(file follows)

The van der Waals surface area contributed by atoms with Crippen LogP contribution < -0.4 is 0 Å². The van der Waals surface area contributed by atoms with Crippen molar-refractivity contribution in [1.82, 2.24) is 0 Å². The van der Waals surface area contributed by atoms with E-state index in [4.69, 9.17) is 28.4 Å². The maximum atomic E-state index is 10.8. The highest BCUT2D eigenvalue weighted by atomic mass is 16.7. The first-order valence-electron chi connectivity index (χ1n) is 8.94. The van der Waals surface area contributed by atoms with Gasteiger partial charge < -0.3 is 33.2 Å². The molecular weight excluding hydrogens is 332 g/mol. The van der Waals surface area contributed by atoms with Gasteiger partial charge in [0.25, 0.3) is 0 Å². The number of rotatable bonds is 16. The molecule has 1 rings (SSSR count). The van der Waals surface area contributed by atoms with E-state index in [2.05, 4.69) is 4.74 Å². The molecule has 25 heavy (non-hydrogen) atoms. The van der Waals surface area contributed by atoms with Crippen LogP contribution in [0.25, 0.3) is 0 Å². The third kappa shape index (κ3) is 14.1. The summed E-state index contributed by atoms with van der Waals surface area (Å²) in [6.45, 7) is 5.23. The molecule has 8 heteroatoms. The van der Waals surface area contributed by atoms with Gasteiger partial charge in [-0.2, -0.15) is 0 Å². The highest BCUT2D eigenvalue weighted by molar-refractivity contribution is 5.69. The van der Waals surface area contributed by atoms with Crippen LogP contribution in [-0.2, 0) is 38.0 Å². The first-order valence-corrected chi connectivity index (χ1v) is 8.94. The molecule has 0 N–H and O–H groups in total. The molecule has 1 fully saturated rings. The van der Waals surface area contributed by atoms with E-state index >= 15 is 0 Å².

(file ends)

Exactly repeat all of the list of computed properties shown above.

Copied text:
The van der Waals surface area contributed by atoms with Crippen LogP contribution < -0.4 is 0 Å². The van der Waals surface area contributed by atoms with Crippen molar-refractivity contribution in [1.82, 2.24) is 0 Å². The van der Waals surface area contributed by atoms with E-state index in [4.69, 9.17) is 28.4 Å². The maximum atomic E-state index is 10.8. The highest BCUT2D eigenvalue weighted by atomic mass is 16.7. The first-order valence-electron chi connectivity index (χ1n) is 8.94. The van der Waals surface area contributed by atoms with Gasteiger partial charge < -0.3 is 33.2 Å². The molecular weight excluding hydrogens is 332 g/mol. The van der Waals surface area contributed by atoms with Gasteiger partial charge in [0.25, 0.3) is 0 Å². The number of rotatable bonds is 16. The molecule has 1 rings (SSSR count). The van der Waals surface area contributed by atoms with E-state index in [2.05, 4.69) is 4.74 Å². The molecule has 25 heavy (non-hydrogen) atoms. The van der Waals surface area contributed by atoms with Crippen LogP contribution in [0.25, 0.3) is 0 Å². The third kappa shape index (κ3) is 14.1. The summed E-state index contributed by atoms with van der Waals surface area (Å²) in [6.45, 7) is 5.23. The molecule has 8 heteroatoms. The van der Waals surface area contributed by atoms with Gasteiger partial charge in [-0.2, -0.15) is 0 Å². The highest BCUT2D eigenvalue weighted by molar-refractivity contribution is 5.69. The van der Waals surface area contributed by atoms with Crippen LogP contribution in [-0.2, 0) is 38.0 Å². The first-order valence-corrected chi connectivity index (χ1v) is 8.94. The molecule has 0 N–H and O–H groups in total. The molecule has 1 fully saturated rings. The van der Waals surface area contributed by atoms with E-state index >= 15 is 0 Å².